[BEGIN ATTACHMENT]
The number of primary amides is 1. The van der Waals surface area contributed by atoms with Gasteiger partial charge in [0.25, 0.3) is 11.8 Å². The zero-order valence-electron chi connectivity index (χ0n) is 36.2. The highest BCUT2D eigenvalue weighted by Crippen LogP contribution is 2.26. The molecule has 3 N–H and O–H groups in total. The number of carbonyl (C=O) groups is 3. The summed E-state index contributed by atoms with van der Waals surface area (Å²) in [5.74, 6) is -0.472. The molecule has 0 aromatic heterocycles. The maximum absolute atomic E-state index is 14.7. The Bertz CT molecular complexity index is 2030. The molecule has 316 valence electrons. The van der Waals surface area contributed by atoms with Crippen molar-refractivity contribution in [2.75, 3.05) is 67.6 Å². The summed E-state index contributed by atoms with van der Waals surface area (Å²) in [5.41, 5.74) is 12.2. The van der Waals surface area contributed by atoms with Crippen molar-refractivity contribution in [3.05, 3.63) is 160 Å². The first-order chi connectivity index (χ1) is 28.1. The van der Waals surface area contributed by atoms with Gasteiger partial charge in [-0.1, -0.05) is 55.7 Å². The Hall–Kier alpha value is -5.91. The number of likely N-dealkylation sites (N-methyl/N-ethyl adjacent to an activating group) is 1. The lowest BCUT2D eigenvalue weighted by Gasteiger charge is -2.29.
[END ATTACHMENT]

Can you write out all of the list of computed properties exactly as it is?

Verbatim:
The number of primary amides is 1. The van der Waals surface area contributed by atoms with Gasteiger partial charge in [0.25, 0.3) is 11.8 Å². The zero-order valence-electron chi connectivity index (χ0n) is 36.2. The highest BCUT2D eigenvalue weighted by Crippen LogP contribution is 2.26. The molecule has 3 N–H and O–H groups in total. The number of carbonyl (C=O) groups is 3. The summed E-state index contributed by atoms with van der Waals surface area (Å²) in [5.74, 6) is -0.472. The molecule has 0 aromatic heterocycles. The maximum absolute atomic E-state index is 14.7. The Bertz CT molecular complexity index is 2030. The molecule has 316 valence electrons. The van der Waals surface area contributed by atoms with Crippen molar-refractivity contribution in [2.75, 3.05) is 67.6 Å². The summed E-state index contributed by atoms with van der Waals surface area (Å²) in [5.41, 5.74) is 12.2. The van der Waals surface area contributed by atoms with Crippen molar-refractivity contribution in [3.05, 3.63) is 160 Å². The first-order chi connectivity index (χ1) is 28.1. The van der Waals surface area contributed by atoms with Gasteiger partial charge in [-0.1, -0.05) is 55.7 Å². The Hall–Kier alpha value is -5.91. The number of likely N-dealkylation sites (N-methyl/N-ethyl adjacent to an activating group) is 1. The lowest BCUT2D eigenvalue weighted by Gasteiger charge is -2.29.